Member of the Month: Nathan Frisk, Safeguard Equipment

Meet Nathan Frisk, our newest Member of the Month, recently relocated to Tulsa during the pandemic from Coeur d’Alene, Idaho. Nathan is the Marketing Director for Safeguard Equipment. His company is revolutionizing the electrical safety industry with their flagship product Compass™. It’s a personal voltage and current detector that has become essential PPE for workers in some of the world’s largest companies; eliminating preventable accidents and establishing a safe work environment.

Naturally, as a native Idahoan, Nathan is well versed on all things potatoes, so much so that he has convinced us all that potatoes and ice cream can actually go together. Scroll to the bottom to see Nathan’s “proper potato ice cream”. Nathan is a family man who brings a real sense of community and humor to our space, and we’re grateful he’s one of our wonderful members. 

Read on to learn more about Nathan and his 6-step plan on how he’d improve the world given unlimited resources.

What do you do? Tell us a little bit about your company.

I head up the marketing department for Safeguard Equipment. We make wearable voltage detectors for people who work around electricity.

We’ve heard 35+ personal accounts of lives saved using our devices in the last couple years, and it’s a really cool feeling to play a small part in that. 

What could you give a 30-minute presentation about with no advance preparation?

How to sell stuff without sounding like a used car salesman.

How did you end up in your current role?

I knew the founders of Safeguard for a couple years, and I was doing some contract work for them at the time. They were one of my favorite clients, so when they made me an offer, it was an easy decision.

What was the most important chance encounter you’ve had?

Meeting my wife on the first day of college. We ended up having the same core friend group. 17 years later and she’s still my best friend.

What is your favorite restaurant in Tulsa and what do you get there?

My favorite lunch place is Village Bowls (I think it’s Doordash only). I like their Everything But the Kitchen Sink Bowl.

Given unlimited resources, how would you go about making the world a better place?

Oooh – I love this question!

At a 30K foot view – Build entrepreneurial communities. And this is not my original idea – I’ve seen most of these pieces work effectively in different communities.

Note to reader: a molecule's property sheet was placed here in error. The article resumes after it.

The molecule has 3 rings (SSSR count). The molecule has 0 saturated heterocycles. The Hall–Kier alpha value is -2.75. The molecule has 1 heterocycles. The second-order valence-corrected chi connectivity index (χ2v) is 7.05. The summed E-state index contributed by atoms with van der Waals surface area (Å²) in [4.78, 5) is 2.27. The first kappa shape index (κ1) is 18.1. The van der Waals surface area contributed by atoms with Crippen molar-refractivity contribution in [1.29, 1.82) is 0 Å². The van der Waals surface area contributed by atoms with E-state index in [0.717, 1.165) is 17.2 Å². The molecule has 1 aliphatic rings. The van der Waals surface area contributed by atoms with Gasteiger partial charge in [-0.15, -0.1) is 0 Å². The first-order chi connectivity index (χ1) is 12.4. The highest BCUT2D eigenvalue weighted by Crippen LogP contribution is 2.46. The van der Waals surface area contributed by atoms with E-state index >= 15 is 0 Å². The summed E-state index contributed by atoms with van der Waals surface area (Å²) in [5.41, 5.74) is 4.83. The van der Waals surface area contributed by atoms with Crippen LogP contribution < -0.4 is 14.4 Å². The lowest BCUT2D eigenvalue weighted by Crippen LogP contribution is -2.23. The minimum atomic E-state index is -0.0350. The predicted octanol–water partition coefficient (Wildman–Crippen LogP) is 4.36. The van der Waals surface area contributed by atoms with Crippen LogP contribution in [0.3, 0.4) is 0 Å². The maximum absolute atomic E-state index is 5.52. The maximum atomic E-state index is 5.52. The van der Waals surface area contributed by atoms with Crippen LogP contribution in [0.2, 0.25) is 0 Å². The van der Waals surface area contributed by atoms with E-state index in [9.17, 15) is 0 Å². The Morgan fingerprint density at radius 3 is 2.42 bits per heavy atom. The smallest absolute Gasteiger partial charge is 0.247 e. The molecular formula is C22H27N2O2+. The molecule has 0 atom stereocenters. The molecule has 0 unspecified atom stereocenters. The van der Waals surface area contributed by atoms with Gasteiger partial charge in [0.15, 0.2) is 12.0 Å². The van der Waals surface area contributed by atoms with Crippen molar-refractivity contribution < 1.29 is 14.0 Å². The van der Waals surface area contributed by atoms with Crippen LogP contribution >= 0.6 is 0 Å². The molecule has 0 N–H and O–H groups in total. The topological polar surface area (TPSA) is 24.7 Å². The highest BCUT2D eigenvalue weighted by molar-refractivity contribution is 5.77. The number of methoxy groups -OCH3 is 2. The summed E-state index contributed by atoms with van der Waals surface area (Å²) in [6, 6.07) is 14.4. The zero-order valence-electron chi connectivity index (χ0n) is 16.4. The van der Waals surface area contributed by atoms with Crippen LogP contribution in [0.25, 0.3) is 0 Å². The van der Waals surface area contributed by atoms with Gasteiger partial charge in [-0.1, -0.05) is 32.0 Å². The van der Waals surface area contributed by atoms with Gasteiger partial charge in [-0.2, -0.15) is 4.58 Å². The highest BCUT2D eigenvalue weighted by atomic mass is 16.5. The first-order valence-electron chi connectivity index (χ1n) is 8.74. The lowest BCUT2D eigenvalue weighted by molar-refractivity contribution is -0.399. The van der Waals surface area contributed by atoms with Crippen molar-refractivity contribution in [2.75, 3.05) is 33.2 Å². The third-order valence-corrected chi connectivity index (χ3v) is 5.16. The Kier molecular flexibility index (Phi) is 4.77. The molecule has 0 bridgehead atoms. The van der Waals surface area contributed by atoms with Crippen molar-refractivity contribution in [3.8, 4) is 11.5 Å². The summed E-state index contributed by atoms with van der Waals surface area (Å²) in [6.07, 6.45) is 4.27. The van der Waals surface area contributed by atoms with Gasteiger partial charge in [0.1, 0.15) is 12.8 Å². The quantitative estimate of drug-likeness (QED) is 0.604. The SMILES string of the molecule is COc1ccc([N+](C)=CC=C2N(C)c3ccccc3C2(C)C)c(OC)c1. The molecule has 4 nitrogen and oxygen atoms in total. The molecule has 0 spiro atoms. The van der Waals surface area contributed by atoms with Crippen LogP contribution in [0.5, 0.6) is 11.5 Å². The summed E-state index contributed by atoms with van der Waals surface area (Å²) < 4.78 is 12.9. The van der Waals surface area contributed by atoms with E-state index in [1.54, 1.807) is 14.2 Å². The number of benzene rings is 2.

1. Set the expectation that these are places to dream big, and that there will be many failures on the path to success. Encourage people to try new things, knowing that they’re going to suck at them initially.
  2. Invite people who have found success to share their stories. Ask them to share examples of what went well, what they wish they knew earlier in life, and how they failed spectacularly.
  3. Create groups / events in this community around specific passion topics – real estate, cryptocurrency, etc. Make these events accessible so that someone walking in for the first time can still participate.
  4. Encourage people to work together to channel their passions and interests into something tangible. Connect them with resources to start companies, create nonprofits, etc. Many people have viable ideas, but they don’t know what next steps to take. A community can help with that. 
  5. Make connections between local companies, schools, and government. For example, if you have a group of people who are passionate about machine learning, that’s going to breed some interesting ideas that might appeal to existing companies. There’s potential for investment, economic development, educational programs, real estate development (coworking spaces too), etc. Many of these groups are working on their own projects, but more could be accomplished if they were brought together with a common thread.
  6. Duplicate / tweak this process for different areas around the world.

 

Would you survive a zombie apocalypse? How?

No. I’m soft. Day 3 without a shower and I’m walking into the mob.

What is one of your favorite things about being a member of the root coworking?

I like the “‘buzz” of the space during different times of the day. People seem engaged and excited about what they’re working on, and I think that energy is contagious.

Via Nathan:

“Proper ice cream potato (no potatoes were harmed in the making – it’s all ice cream)”

potato ice cream 

more to explore.

colleen mccarty

Member of the Month: Colleen McCarty, Esq., Oklahoma Appleseed Center for Law and Justice

Today, we’re having a cold brew coffee in honor of our newest member of the month, Colleen McCarty, Esq. Colleen is the founding executive director of Oklahoma Appleseed Center for Law and Justice. Before becoming a lawyer and fighting injustice in the system, Colleen was a published fiction writer! In her role, Colleen wears a lot of hats… and shoes… and jackets, because founding a new non-profit requires an entire wardrobe of skills.

gayna headshot

Member of the Month: Gayna Carter, Emerge

To know her is to love her. Meet our newest MOTM, Gayna Carter. You can’t not smile when you’re around her, which is definitely a benefit when it comes to her client-facing role of outsourced accounting at Emerge. Not only does Gayna care deeply for those around her, but she is an animal-lover through and through; you can tell by the way she treats her pup, Jack, like royalty. She’s integral to the culture at her company and also to the community here at The Root Coworking.

laura member of the month

Member of the Month: Laura Keim, Nextep

Meet Laura Keim, our newest Member of the Month. Laura is a business consultant for Nextep, and is “bringing the human back to human resources”. Laura is obsessed with the TV show Friday Night Lights and The Stairclimber, used to work in the alcohol industry, and is always offering to help our staff.

The Root Coworking is not affiliated with Root, Tulsa (www.roottulsa.com)